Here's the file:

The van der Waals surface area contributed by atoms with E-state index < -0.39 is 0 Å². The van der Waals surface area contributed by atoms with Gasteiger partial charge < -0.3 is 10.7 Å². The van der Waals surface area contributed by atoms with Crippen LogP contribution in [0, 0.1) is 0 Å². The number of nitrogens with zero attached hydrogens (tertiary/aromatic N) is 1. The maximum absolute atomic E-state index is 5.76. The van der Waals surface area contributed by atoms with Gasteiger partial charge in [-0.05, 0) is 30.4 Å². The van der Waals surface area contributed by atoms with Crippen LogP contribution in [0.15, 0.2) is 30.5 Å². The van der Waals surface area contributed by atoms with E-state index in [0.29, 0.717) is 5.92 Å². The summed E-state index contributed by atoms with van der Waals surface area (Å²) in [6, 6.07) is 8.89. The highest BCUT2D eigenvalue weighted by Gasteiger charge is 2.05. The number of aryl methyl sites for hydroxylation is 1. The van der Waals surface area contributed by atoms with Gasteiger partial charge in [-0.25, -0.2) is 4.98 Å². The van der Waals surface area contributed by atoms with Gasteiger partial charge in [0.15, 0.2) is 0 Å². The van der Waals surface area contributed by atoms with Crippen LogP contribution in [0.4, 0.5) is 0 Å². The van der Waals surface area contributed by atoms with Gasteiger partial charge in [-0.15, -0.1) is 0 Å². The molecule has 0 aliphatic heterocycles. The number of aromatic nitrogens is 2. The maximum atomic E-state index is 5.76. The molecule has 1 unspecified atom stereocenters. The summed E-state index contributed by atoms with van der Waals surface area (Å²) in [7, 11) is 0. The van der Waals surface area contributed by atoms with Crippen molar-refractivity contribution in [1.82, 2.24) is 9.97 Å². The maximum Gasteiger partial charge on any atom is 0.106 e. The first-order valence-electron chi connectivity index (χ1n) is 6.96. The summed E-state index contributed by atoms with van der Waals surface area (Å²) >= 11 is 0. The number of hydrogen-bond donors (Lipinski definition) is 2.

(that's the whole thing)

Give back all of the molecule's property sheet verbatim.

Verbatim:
The van der Waals surface area contributed by atoms with E-state index < -0.39 is 0 Å². The van der Waals surface area contributed by atoms with Gasteiger partial charge < -0.3 is 10.7 Å². The van der Waals surface area contributed by atoms with Crippen LogP contribution in [0, 0.1) is 0 Å². The number of nitrogens with zero attached hydrogens (tertiary/aromatic N) is 1. The maximum absolute atomic E-state index is 5.76. The van der Waals surface area contributed by atoms with Gasteiger partial charge in [-0.05, 0) is 30.4 Å². The van der Waals surface area contributed by atoms with Crippen LogP contribution in [0.15, 0.2) is 30.5 Å². The van der Waals surface area contributed by atoms with E-state index in [0.29, 0.717) is 5.92 Å². The summed E-state index contributed by atoms with van der Waals surface area (Å²) in [6, 6.07) is 8.89. The highest BCUT2D eigenvalue weighted by Gasteiger charge is 2.05. The number of aryl methyl sites for hydroxylation is 1. The van der Waals surface area contributed by atoms with Gasteiger partial charge in [-0.25, -0.2) is 4.98 Å². The van der Waals surface area contributed by atoms with Gasteiger partial charge in [0.15, 0.2) is 0 Å². The van der Waals surface area contributed by atoms with Crippen LogP contribution in [0.4, 0.5) is 0 Å². The van der Waals surface area contributed by atoms with Gasteiger partial charge in [-0.15, -0.1) is 0 Å². The molecule has 0 aliphatic heterocycles. The number of aromatic nitrogens is 2. The maximum atomic E-state index is 5.76. The molecule has 1 unspecified atom stereocenters. The summed E-state index contributed by atoms with van der Waals surface area (Å²) in [7, 11) is 0. The van der Waals surface area contributed by atoms with Crippen molar-refractivity contribution in [1.82, 2.24) is 9.97 Å². The maximum Gasteiger partial charge on any atom is 0.106 e. The first-order valence-electron chi connectivity index (χ1n) is 6.96. The summed E-state index contributed by atoms with van der Waals surface area (Å²) >= 11 is 0. The number of hydrogen-bond donors (Lipinski definition) is 2.